• Transient spatiotemporal chaos on complex networks

      Rawoot, Safia (2004-12)
      Some of today's most important questions regard complex dynamical systems with many interacting components. Network models provide a means to gain insight into such systems. This thesis focuses on a network model based upon the Gray-Scott cubic autocatalytic reaction-diffusion system that manifests transient spatiotemporal chaos. Motivated by recent studies on the small-world topology discovered by Watts and Strogatz, the network's original regular ring topology was modified by the addition of a few irregular connections. The effects of these added connections on the system's transience as well on the dynamics local to the added connections were examined. It was found that the addition of a single connection can significantly effect the transient time of spatiotemporal chaos and that the addition of two connections can transform the system's spatiotemporal chaos from transient to asymptotic. These findings suggest that small modifications to a network's topology can greatly affect its behavior.
    • Transport And Formation Processes For Fine Airborne Ash From Three Recent Volcanic Eruptions In Alaska: Implications For Detection Methods And Tracking Models

      Rinkleff, Peter G.; Cahill, Catherine F.; Dehn, Jonathan; Dean, Kenneson G.; Beget, James E. (2012)
      Airborne fine volcanic ash was collected during the eruptions of Augustine Volcano in 2006, Pavlof Volcano in 2007, and Redoubt Volcano in 2009 using Davis Rotating Unit for Measurement (DRUM) cascade impactors to observe atmospheric processes acting on ash as an atmospheric particle. During the Redoubt eruption, samples were also collected by Beta Attenuation Mass (BAM-1020) and Environmental Beta Attenuation Mass (EBAM) monitors. BAM-1020s and EBAMs provided real-time mass concentration data; DRUM samplers provided samples for post-eruptive analysis. DRUM samples were retrospectively analyzed for time-resolved mass concentration and chemistry. EBAM and BAM-1020s reported near real-time, time-resolved mass concentrations. Scanning Electron Microscopy with Energy Dispersive Spectroscopy was conducted to determine particle size, shape, and composition. Image processing methods were developed to determine particle size distributions and shape factors. Ash occurred as single grains, ash aggregates, and hybrid aggregates. Ash aggregates occurred in plumes from pyroclastic flows and were found in a discrete aerodynamic size range (2.5-1.15 microm). Hybrid ash was common in all samples and likely formed when downward mixing ash mingled with upward mixing sea salt and non-sea salt sulfate. The mass concentration of sulfate did not vary systematically with ash which indicated that the source of sulfate was not necessarily volcanic. Ash size distributions were log-normal. Size distribution plots of ash collected from the same plume at different transport distances showed that longer atmospheric residence times allowed for more aggregation to occur which led to larger but fewer particles in the plume the longer it was transported. Ash transport and dispersion models forecasted ash fall over a broad area, but ash fall was only observed in areas unaffected by topographic barriers. PM10 (particulates ≤ 10 microm in aerodynamic diameter or OA) ash was detected closer to the volcano when no PM2.5 (particulates ≤ 2.5 microm O A) ash was observed. Further downwind, PM2.5 ash was collected which indicated that the settling rates of PM10 and PM2.5 influenced their removal rates. Diurnal variations in ash mass concentrations were controlled by air masses rising due to solar heating which transported ash from the sampling site, or descending due to radiative cooling which brought ash to the sampling site. Respirable (PM2.5) ash was collected when there were no satellite ash detections which underscored the importance of ash transport and dispersion models for forecasting the presence of ash when mass concentrations are below satellite detection limits.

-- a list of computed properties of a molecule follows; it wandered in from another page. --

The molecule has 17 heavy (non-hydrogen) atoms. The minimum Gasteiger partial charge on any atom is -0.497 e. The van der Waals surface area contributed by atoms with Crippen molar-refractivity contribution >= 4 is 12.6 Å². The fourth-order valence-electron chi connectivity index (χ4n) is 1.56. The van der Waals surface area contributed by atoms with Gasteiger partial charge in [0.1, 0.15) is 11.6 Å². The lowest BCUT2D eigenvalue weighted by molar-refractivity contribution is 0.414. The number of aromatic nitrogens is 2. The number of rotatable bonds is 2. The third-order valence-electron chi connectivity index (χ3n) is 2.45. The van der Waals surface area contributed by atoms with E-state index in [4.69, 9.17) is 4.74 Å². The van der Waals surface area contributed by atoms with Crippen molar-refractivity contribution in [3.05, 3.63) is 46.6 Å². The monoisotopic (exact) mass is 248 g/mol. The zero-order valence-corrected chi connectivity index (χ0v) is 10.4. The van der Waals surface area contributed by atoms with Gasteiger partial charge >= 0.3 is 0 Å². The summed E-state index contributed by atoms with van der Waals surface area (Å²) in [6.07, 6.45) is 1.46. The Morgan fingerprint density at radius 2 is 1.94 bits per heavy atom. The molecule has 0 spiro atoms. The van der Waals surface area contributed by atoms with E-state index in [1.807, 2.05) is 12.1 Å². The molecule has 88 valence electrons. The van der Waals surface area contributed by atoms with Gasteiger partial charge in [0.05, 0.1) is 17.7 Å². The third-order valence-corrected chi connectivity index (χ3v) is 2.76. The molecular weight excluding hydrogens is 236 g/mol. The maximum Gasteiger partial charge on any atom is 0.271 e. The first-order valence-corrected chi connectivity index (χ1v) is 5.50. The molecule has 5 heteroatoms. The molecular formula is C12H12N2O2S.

• The transport of aerosols into Denali National Park and Preserve

      Wallace, Ashley N. (2012-05)